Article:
United Estonia and political change in Estonia

In Spring 2010 a populist movement entered the Estonian political scene. It was called United Estonia and it promised change, justice and land for everyone. The members of the movement were mostly actors from the theatre NO99 known for its rather modern forms of expression and social criticism. For six weeks the movement fueled the media circus and kept analysts and politicians speculating whether the new force will win the next elections due in 10 months.

United Estonia started exposing some widespread methods of spin of Estonian parties in series of critical Youtube videos called “Voting schools”. The videos were based on real life anonymous interviews with party members and advisers and have been later referred to as “realistic” (see below).

While being critical of the methods, the movement also used these same methods. For example it used a specific populist tactic by avoiding any specific framing. When addressed as a political force, the movement denied being that and called themselves “just actors” and when referred to as actors, they called themselves “political movement”.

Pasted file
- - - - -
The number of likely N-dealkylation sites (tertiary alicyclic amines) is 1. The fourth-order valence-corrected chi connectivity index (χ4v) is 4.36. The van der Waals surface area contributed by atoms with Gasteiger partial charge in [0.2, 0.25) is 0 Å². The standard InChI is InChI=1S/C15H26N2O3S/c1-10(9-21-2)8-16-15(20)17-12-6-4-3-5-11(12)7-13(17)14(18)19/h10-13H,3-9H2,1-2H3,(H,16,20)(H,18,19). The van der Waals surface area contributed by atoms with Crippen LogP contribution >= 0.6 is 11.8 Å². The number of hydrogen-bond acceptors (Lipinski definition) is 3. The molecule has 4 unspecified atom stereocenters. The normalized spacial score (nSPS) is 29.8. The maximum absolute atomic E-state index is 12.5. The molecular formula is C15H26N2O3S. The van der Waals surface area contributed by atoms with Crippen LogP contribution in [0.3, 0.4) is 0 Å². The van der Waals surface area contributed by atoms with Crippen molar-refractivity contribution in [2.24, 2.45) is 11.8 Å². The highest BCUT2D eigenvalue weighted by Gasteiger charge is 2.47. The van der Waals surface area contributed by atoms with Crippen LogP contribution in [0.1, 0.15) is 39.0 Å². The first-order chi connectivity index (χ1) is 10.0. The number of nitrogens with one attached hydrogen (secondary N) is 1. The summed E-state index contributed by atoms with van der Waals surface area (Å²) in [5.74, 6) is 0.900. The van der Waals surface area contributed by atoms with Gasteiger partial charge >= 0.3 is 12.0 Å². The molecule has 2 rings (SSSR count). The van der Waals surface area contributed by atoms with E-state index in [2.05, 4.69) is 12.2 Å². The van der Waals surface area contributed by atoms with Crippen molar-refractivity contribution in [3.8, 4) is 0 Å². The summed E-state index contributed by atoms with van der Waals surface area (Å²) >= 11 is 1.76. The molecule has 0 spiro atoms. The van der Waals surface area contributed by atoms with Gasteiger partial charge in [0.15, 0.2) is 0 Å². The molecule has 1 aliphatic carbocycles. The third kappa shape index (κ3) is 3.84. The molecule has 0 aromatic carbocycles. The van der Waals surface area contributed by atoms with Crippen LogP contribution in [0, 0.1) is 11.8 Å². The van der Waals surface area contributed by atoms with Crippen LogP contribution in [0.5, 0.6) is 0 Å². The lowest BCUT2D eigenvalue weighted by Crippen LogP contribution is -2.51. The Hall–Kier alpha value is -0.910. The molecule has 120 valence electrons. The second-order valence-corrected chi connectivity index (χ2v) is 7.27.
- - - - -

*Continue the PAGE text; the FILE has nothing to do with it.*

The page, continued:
United Estonia also held a series of campaigns in order to get media coverage for themselves. For example they secretly ruined their own posters that were exhibited in the center of Tallinn. This ensured ongoing media coverage and growing tensions.

On 7th of May United Estonia arranged a “party conference” where 7500 ticket buying people gathered for one-time megashow. Many of them expected the birth of a new party. The show peaked with a fascist style entance of the “party leader” followed by  obviously rigged elections of the new party functionaries.

At the same time the crowds were explained, how and what was done and how they were manipulated. In what some called an anticlimax, United Estonia gave away its symbolic power in the final speech where the “party leader” asked everyone to stop being silent participants in politics.

After the show, United Estonia held its last press conference ever where it exposed all the methods it had used. I as one of the authors of the show published a complete account of all the activites and methods in the blog called Memokraat. After that United Estonia has not given any comments on any issues in Estonian politics.

There has been a lot of discussion in Estonia about the impact and legacy of the United Estonia and in a way the authors of the show have also been in doubt about what really happened. There are still some measurable outcomes, including hundreds of articles in media, references in popular culture and politics itself.